When I was a little girl, I loved to swing. The thing I liked most about swinging was not how high I could go (although that was cool); it was in the moments I would come in for a landing. I would wait for just the right moment and I would leap off the swing. I’d get big air.
I spend a lot of time talking with people about fear. That emotion or reaction caused by an understanding that there is danger, or even the threat of danger. The instinctive aspect of fear is what gets our foot to the brake; it locks our body, puts our mind into survival mode, and tells our heart to brace for the worst.
Then there’s the intentional side of fear. Standing on the edge of something new – a goal or a change - the proverbial cliff. Two common scenarios emerge. The ground gives way, and we slip and lose our footing. Or, all of the sudden someone or something is pushing us and forcing us over the edge. In either scenario, we completely lose sight of the reason we are on the edge in the first place. We are thinking about how we protect and save ourselves from the exact thing we wanted.
Fear is a trick our mind plays on us. We stop looking at the opportunity to take flight. We push ourselves away from the edge, convinced we will fall. The scars on my knees serve a physical reminder of the moments I missed and fell. What is not physically obvious are all the times I landed. Those moments are stored in my heart and fuel my confidence to go again. If I let fear trick me, I see the scars, and stay on the edge. I lose sight of my heart and the brilliance of landing.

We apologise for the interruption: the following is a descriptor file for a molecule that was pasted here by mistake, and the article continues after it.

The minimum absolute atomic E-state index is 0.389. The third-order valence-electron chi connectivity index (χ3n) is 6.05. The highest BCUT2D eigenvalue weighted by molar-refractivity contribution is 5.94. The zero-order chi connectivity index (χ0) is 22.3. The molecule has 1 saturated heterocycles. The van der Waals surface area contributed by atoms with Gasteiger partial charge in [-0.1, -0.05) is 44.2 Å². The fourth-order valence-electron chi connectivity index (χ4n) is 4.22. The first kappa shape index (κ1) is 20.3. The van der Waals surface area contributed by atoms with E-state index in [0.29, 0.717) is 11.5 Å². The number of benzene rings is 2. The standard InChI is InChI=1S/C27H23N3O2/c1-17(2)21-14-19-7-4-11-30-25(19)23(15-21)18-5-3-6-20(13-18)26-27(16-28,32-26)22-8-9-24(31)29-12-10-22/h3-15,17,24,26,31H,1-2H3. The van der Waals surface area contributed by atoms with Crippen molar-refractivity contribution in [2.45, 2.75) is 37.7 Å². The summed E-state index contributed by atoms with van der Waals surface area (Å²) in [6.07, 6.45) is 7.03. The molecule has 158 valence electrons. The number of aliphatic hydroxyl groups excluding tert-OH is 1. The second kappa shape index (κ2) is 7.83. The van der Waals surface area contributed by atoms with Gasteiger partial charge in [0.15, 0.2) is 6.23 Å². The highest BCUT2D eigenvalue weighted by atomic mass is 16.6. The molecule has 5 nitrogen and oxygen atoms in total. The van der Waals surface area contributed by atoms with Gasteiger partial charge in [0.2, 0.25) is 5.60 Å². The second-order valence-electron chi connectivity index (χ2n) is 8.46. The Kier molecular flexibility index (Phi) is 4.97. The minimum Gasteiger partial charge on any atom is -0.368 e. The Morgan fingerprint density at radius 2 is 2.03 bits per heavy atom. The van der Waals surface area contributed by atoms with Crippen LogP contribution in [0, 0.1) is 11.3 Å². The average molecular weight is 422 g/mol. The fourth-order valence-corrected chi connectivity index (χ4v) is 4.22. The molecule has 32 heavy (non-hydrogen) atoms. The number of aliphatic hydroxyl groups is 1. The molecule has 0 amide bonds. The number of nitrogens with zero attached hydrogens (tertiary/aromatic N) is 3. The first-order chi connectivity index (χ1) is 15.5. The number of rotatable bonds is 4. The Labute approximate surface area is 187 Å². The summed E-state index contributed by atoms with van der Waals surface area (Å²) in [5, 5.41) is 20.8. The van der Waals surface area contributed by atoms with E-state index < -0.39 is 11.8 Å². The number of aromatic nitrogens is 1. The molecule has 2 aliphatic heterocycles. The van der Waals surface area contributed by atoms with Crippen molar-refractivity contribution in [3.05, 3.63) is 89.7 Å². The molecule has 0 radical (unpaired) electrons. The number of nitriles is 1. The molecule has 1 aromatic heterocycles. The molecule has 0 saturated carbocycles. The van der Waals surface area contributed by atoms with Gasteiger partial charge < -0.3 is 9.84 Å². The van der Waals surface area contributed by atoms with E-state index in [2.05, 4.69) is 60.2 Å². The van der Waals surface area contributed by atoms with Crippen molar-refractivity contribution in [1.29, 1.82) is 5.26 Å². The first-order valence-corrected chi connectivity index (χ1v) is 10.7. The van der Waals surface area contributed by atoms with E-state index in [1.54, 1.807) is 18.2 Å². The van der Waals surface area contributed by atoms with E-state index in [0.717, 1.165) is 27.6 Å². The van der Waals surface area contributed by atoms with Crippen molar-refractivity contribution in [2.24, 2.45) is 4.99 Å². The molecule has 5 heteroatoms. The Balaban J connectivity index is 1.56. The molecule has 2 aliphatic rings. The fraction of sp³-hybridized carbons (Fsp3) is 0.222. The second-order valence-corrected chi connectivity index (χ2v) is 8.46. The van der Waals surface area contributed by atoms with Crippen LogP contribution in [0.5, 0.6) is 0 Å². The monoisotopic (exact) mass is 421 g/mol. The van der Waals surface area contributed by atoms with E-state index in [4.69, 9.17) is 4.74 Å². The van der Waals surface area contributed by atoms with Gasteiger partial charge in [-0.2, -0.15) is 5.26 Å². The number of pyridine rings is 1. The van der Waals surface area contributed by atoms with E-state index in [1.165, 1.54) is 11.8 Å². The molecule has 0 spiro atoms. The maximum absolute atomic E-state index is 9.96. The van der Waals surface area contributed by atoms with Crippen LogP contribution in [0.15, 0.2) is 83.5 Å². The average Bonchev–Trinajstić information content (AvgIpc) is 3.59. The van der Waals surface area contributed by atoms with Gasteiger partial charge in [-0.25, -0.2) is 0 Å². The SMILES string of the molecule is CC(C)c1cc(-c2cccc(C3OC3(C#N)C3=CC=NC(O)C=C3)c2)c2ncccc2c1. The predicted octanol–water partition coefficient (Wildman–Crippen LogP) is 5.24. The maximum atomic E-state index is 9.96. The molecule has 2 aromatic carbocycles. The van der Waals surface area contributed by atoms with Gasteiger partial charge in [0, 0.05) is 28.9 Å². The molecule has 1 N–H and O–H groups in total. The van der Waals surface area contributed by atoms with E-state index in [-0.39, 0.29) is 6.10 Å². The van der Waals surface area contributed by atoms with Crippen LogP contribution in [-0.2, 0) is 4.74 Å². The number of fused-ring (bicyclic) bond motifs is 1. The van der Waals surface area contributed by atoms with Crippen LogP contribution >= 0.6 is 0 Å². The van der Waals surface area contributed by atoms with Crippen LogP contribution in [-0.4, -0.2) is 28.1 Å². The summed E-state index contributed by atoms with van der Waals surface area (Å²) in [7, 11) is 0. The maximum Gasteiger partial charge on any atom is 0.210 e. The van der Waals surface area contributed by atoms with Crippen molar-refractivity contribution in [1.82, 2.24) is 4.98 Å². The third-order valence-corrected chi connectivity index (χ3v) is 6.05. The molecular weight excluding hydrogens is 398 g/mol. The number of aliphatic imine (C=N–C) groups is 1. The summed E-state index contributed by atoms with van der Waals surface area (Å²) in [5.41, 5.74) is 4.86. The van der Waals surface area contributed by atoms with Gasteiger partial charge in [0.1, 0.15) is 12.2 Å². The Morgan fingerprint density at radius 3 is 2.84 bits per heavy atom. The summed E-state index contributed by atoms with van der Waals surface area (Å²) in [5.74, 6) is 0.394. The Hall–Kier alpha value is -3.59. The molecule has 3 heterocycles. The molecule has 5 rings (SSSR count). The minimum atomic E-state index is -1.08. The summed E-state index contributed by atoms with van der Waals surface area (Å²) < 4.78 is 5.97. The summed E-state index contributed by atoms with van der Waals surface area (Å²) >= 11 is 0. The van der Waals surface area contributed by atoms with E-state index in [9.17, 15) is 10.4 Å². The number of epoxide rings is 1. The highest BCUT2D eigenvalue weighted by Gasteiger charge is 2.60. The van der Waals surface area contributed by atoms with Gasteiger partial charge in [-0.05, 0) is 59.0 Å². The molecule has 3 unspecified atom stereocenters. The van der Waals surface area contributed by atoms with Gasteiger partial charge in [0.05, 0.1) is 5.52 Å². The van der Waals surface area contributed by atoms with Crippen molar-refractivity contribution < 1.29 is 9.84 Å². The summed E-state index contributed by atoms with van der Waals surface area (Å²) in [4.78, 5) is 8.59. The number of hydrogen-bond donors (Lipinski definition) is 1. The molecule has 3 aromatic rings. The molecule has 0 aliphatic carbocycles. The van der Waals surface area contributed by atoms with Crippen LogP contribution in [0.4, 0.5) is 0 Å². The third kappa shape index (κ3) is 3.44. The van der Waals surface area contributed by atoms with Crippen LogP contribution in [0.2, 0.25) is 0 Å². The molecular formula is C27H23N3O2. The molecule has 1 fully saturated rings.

What happens instead if we live into fear as opposed to in avoidance of it? We embrace the confidence living deep inside us that tells us we have everything we need to get big air and stick the landing. We know it’s not possible to land every jump. There is possibility to gain inner strength and knowledge from the attempt. There is beauty in the fall if you take it and use it to learn and grow. Falling is a part of life and scars aren’t a reflection of failure, they are a passionate expression of our willingness to keep trying.
Back on the swings, I recall the moment right before I leap. I get my body set to take the jump. I check the surroundings and know exactly when the moment is here. Stay in the positive flow of fear. The instant I take flight. The second I don’t know if I will land or fall. In that moment, there is perfect harmony. My mind, heart, and spirit give me courage to leap, allow possibility of the fall, thrill in landing, and joy knowing that no matter what, I got to fly.
See you on the playground…